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Large Animal Facilities — Green & Efficient

Gary Shane, AIA and Whitney Sanders, P.E., STV Architects

Abstract:

Small dairy farms, in many ways, exemplify the principles of sustainable design. This is especially true of farms in operation prior to the widespread use of chemical fertilizers. Dairy farms were "large animal facilities - green & efficient," and were to a large degree self-sustaining. They often took advantage of the benefits derived from integrated waste management, renewable resources, recycling, composting, wind driven pumps, minimal energy usage, and local materials of construction. There was definitely a rigorous interrelationship established among the people, the animals and the environment.

Large animal diagnostic and research lab facilities, on the other hand, because they involve the potential presence of infectious and toxic agents, must establish a different relationship among the people, the animals and the environment than those established on the dairy farm. Animal holding areas and the labs themselves are highly controlled environments, maintained through the use of sophisticated mechanical equipment systems that tend to be high energy consumers. The presentation will focus on how the principles of sustainable design can be brought to large animal lab facilities. Site planning, building material selection, indoor air quality, water conservation, recycling, waste stream management, commissioning, and the all important issue of energy usage will be examined for non-containment, containment, and isolation type large animal facilities and labs. The applicability of LEED™ program goals will also be examined in terms of designing "large animal facilities - green & efficient" for the 21st century.

Biography:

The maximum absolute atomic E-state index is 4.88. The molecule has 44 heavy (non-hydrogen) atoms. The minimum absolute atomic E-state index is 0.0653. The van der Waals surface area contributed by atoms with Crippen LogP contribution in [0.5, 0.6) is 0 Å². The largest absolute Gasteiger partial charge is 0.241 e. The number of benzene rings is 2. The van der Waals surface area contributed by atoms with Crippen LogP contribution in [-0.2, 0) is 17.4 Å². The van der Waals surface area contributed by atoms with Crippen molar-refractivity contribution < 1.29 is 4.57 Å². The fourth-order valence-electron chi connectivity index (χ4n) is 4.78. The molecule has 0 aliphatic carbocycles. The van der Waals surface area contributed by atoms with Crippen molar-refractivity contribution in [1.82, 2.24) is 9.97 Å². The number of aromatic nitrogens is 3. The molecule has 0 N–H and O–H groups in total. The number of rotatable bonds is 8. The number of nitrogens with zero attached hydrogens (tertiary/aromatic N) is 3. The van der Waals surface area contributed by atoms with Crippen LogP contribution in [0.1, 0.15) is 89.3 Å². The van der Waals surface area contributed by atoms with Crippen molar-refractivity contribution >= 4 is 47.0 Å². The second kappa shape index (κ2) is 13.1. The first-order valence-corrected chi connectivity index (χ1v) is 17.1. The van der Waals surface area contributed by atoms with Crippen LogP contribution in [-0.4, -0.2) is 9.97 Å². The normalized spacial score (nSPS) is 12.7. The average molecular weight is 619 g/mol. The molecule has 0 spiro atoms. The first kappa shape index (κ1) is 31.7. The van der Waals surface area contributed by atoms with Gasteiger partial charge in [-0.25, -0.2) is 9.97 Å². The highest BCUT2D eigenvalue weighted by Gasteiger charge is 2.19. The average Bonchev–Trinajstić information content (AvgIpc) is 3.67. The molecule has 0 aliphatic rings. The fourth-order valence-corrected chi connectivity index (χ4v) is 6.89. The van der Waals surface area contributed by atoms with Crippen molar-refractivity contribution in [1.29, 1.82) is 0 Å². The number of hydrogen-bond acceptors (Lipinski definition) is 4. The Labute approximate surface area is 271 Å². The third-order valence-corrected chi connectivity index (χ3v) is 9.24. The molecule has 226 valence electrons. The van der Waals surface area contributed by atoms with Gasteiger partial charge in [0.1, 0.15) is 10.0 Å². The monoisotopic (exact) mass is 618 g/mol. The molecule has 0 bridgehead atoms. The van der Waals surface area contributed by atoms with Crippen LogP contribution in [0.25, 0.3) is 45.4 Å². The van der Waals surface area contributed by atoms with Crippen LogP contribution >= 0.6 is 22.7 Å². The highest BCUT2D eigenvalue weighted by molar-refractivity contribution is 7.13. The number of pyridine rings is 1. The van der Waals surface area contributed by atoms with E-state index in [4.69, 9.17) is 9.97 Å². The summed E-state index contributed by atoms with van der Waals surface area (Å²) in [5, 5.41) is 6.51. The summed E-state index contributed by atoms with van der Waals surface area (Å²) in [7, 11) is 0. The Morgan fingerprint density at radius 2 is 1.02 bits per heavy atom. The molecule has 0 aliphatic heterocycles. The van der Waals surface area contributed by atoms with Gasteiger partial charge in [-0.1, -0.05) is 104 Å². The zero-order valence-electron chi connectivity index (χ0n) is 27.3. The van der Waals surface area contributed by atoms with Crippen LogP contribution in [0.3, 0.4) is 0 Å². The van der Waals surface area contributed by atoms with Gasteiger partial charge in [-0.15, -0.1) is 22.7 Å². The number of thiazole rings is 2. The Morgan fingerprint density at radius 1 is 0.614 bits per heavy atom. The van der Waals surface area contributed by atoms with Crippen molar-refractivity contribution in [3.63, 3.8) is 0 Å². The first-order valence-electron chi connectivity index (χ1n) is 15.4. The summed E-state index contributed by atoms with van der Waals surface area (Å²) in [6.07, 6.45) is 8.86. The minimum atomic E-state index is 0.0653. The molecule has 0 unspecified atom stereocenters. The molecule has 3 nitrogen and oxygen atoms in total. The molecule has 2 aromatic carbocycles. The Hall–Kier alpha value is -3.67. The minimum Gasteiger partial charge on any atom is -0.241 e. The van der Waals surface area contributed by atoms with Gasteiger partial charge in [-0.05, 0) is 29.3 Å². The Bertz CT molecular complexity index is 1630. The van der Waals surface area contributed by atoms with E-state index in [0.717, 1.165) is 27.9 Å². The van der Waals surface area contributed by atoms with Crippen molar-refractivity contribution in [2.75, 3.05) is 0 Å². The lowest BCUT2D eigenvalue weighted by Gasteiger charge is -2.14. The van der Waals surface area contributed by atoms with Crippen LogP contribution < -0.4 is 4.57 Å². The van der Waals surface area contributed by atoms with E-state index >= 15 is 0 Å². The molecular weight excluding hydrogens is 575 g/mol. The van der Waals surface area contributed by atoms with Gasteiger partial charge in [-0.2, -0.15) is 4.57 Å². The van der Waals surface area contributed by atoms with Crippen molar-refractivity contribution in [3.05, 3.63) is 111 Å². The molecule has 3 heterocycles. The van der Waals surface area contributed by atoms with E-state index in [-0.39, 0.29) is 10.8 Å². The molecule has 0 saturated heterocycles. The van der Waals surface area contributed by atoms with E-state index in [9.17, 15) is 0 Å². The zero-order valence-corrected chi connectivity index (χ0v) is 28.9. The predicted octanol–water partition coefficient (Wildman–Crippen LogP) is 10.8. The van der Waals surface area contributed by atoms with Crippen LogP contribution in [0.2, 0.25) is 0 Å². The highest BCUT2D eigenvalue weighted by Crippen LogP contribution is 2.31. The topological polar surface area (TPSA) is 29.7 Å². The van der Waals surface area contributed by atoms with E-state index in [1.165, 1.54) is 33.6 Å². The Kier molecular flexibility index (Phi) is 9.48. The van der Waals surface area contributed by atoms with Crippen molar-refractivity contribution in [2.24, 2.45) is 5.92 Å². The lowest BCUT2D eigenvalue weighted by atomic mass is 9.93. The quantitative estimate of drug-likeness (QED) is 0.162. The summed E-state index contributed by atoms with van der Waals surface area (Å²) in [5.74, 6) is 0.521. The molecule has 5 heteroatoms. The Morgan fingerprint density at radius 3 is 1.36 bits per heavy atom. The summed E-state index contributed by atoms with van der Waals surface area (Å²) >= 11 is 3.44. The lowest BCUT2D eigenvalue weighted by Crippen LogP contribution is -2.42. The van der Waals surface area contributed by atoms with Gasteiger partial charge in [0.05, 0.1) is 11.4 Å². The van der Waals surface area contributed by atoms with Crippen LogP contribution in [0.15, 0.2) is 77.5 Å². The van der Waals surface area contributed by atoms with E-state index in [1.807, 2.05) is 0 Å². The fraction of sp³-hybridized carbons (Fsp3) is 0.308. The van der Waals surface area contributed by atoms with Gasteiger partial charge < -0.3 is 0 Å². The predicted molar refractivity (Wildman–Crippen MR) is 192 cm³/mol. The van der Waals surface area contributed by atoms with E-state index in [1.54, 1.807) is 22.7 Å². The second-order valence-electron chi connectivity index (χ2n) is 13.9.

Gary L. Shane, AIA, is an experienced architect with nearly 25 years of experience in the programming and award-winning design of specialized laboratories that involve Large Animals in research projects.

Gary's broad range of experience allows him to integrate the needs of the researchers, the environment in which the researcher works, and the animals that they study into an efficient facility that emphasizes safety to all involved. The designs are developed to maximize reuse of materials and minimize the total energy consumption of the building.

His portfolio includes the renovations and/or additions to Large Animal Facilities at the Plum Island Animal Disease Center, two facilities for DuPont, and the Agricultural Science and Industries Building at Penn State. He was also a leader in the design of highly specialized containment laboratories at the CDC Viral/Rickettsial Laboratory in Atlanta, which won the Federal Design Achievement Award, the Army's Life Sciences Test Facility at Dugway Proving Grounds, Utah and the National Institute of Environmental Health Sciences in Research Triangle Park, NC, among others.

Gary holds a Bachelor of Arts degree from Albright College and a Bachelor of Architecture degree from Drexel University. He is currently the Director of Architecture at STV Architects in Douglassville, PA.

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